"We want to develop music programs to let kids know that [music] is not a complicated, magical issue. It should be accessible to everyone."
Billy Mitchell's passion for jazz music has earned him acclaim from his peers and taken him to destinations all over the world. When he realized that many young, talented musicians in his own community were being deprived of the opportunity to pursue the same passion, he resolved to start a program that would help them find their own success in music.
Born in New York, Mitchell is a graduate of Morehouse College ('68) and a product of the 1960s civil rights movement. As a professional musician, he has performed internationally, and his solo recordings have placed high on different jazz music charts throughout the past three decades. Mitchell is currently the head music director of the Music Performance Academy, an international music network based in Alhambra, CA.
During the 1990s, when he served as a music judge for different talent competitions and auditions, Billy noted that many talented African-American and Latino children were losing access to music programs and workshops that should have prepared them for music competitions and scholarship opportunities. To remedy that discrepancy, Billy formed his own workshop for kids in his community: The Scholarship Audition Performance Preparatory Academy, also known simply as SAPPA.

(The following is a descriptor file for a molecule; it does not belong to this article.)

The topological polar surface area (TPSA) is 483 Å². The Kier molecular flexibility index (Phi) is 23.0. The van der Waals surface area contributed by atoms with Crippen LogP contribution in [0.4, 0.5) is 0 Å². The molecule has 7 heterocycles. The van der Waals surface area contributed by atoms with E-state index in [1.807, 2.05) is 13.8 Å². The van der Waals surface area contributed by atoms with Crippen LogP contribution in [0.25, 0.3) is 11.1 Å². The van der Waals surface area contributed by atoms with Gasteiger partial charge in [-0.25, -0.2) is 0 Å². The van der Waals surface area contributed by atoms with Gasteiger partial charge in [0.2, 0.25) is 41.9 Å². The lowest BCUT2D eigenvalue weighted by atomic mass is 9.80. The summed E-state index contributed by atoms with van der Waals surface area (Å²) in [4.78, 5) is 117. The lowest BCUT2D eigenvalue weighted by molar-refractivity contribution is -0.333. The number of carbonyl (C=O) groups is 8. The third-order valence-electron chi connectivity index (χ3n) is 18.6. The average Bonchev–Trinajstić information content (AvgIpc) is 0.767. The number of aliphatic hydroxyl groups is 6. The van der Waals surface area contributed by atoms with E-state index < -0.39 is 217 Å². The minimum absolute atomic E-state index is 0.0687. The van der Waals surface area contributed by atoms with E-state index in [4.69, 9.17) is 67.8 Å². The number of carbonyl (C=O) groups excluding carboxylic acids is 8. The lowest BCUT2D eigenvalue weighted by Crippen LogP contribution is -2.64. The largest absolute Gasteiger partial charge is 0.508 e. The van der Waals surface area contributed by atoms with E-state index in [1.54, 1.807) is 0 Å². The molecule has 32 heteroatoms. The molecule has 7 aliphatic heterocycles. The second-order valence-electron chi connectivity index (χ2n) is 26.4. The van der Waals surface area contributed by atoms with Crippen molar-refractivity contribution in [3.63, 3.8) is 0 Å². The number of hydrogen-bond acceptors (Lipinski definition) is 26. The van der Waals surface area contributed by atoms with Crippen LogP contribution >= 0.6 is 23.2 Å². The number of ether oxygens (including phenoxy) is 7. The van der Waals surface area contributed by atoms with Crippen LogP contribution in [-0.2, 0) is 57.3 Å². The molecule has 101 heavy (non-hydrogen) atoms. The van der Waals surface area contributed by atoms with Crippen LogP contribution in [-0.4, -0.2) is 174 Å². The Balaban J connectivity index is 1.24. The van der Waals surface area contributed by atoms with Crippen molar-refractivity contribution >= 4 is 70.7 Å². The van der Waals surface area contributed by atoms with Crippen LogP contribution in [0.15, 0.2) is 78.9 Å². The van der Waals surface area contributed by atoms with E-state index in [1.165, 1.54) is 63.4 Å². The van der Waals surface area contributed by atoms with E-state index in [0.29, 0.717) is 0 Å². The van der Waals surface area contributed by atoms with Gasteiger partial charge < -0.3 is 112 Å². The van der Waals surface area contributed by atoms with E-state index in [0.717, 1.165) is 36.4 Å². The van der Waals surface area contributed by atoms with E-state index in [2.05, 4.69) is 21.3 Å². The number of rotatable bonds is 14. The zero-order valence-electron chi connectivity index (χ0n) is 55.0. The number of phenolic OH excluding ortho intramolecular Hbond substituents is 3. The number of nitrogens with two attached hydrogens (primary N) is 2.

SAPPA began operation in 2002. The program's overt goal was to teach young, talented musicians to hone their musical skills in a professional atmosphere; however, it's greater, underlying success came from building character, self-esteem, and discipline in participating students while encouraging their aspirations for excellence. Other advocacy groups took notice of Billy's workshop, and SAPPA eventually partnered with the Music Center Education Division, LAUSD's Beyond the Bell program, and the NAACP ACT-SO program.
SAPPA eventually added a more intensive music workshop program, as well as a preschool program. Each program focuses on consistent, personal outreach to areas throughout greater Los Angeles that contain the highest percentages of at?risk youngsters who lack access to music programs and costly private lessons. The workshops now bring age-appropriate, general musical instruction to almost 1000 students every year. SAPPA's programs have earned Billy several awards, including the Pasadena Arts Council's "Gold Crown" award and America West's "Jazz for the Next Generation" award.
Billy plans to continue his advocacy in the coming year by serving as the executive director of the newly formed Watts-Willowbrook Music Conservatory, infusing the South Los Angeles community with new musical opportunities. He hopes to see the complete formation of a Watts youth symphony by the end of 2010.